Why GDPR is good for business

Why GDPR is good for business

The General Data Protection Regulation puts a huge responsibility on businesses to ensure that they have sufficient Data Protection policies in place. Although it may be a considerable time and financial burden at the start, in the long run it may save your business money.

Data Breaches can be disastrous for business. Most recently, companies such as Facebook, Uber, MyFitnessPal and Sears have been the victims of malicious data breaches. Iit is estimated that Facebook has lost upwards of 70 billion US dollars in 10 days as a result of the breach announced in March of this year, with continuing financial losses and controversy.

Here are Five reasons why the GDPR is good for business.

1) Increased Customer Trust

Businesses must be clear about the reasons that they use the consumer data. This means that if businesses can demonstrate their compliance with the GDPR, customers will have more trust and confidence in the businesses. If your business has sufficient data protection policies in place, then the risk of data breaches are minimised significantly and customer confidence will increase. Data breaches in the digital era are a growing concern for customers and it is critical for businesses to comply with the GDPR to ensure that customer concerns are addressed.

2) Transparency, Accountability and a Risk Based Approach

The GDPR requires companies to take a risk based approach in all of their activities. The aim is for businesses to consider the potential impact of all of their business activities before embarking on any changes or new projects.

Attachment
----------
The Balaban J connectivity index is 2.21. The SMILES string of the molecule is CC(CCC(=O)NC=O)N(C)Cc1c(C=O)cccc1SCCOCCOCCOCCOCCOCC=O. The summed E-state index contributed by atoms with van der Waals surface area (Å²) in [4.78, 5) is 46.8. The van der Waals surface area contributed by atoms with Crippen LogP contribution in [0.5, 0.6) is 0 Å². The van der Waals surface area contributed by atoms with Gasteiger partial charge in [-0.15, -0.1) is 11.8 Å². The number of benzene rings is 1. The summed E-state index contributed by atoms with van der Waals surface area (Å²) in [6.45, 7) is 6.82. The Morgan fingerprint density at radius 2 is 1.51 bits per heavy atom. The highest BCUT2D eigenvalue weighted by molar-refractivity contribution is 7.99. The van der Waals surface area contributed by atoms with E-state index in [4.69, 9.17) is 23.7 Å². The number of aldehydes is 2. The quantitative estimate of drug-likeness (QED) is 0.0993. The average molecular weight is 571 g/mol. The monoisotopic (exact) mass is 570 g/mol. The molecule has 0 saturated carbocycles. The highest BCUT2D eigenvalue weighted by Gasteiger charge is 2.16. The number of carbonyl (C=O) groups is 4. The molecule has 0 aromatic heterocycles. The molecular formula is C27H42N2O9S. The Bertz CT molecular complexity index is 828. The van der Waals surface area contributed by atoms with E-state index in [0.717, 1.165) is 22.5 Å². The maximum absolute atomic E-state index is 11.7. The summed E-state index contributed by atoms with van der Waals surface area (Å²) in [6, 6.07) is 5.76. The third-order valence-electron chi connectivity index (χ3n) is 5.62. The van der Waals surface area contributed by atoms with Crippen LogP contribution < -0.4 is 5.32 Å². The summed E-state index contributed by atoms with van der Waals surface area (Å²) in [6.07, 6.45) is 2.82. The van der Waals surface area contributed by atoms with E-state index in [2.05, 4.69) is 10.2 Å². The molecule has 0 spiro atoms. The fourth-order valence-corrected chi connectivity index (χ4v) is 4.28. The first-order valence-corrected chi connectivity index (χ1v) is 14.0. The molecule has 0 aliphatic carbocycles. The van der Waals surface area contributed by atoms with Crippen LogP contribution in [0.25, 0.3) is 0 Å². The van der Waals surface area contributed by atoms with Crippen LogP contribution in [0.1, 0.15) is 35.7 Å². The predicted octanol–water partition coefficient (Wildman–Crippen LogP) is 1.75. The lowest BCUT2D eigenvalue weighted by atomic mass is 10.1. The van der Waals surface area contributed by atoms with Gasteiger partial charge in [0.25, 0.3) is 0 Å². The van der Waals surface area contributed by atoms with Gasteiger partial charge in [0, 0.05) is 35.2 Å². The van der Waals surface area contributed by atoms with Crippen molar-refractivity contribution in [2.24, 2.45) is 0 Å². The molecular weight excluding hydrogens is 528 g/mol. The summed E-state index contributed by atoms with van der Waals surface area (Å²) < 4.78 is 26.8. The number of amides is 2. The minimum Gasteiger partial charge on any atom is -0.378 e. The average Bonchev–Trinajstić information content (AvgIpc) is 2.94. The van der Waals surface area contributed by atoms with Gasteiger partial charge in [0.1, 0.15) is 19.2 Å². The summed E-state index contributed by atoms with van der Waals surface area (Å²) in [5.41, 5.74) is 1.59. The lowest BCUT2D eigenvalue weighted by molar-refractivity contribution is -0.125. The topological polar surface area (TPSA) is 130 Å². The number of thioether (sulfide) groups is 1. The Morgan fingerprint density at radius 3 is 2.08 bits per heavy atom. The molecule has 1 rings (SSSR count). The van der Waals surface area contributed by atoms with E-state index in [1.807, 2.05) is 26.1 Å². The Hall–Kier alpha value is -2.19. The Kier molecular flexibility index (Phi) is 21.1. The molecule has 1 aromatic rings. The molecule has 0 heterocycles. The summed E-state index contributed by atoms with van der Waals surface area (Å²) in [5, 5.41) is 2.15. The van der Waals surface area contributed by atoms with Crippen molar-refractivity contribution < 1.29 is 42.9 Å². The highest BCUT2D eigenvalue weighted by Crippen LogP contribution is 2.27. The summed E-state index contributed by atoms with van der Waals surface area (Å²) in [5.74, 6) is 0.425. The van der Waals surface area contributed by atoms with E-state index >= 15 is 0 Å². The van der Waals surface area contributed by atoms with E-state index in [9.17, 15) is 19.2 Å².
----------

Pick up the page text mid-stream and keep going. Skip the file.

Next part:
In addition, businesses must be able to accurately demonstrate what data they have on file and their reasons for holding the data. The Transparency and Accountability requirement should ensure that businesses think about what data they hold and why. Companies should not request any excess personal data and carry out regular data purges to ensure that no excess data is on file.

This risk based method should ensure that most risks can be mitigated before a breach occurs, saving your business reputation and money.

3) Legal certainty

There has been a great deal of uncertainty with regard to data protection regulation in recent years. Particularly with recent rapid developments in technology, most countries have not updated their data protection legislation accordingly. This had caused a great deal of uncertainty for businesses, the data protection authorities and the courts who are faced with disputes and no clear legal guidance.

The GDPR provides clear guidance and grants Data Protection Authorities administrative power to deal with data breaches, which will ensure swift redress for disputes and reduced legal costs.

4) EU wide ride regulation

Many businesses operate across the European Union and previously, there was not a great deal of uniformity with regards to data protection legislation. The GDPR brings all countries in the EU under the same regulations which is of particular benefit to businesses which operate across multiple Member States. It also introduces the “One Stop Shop” for businesses which will mean that you can report to and work with primarily with the data protection supervisory authority based in the Member State of your main establishment.

5) Accurate Consumer Targeting and Marketing Efficiency

The GDPR tightens up regulations with regard to how customer data is used in particular for marketing purposes. Although it may seem counterproductive, it will actually mean that marketing is better targeted at customers that are interested in your product. Unwanted marketing emails are seen as a nuisance by consumers and may discourage them from purchasing your product. The GDPR requires that you obtain consent for any marketing emails that you send. If a customer gives their consent, then they are interested in your product and there is a greater chance that they will make future purchases.

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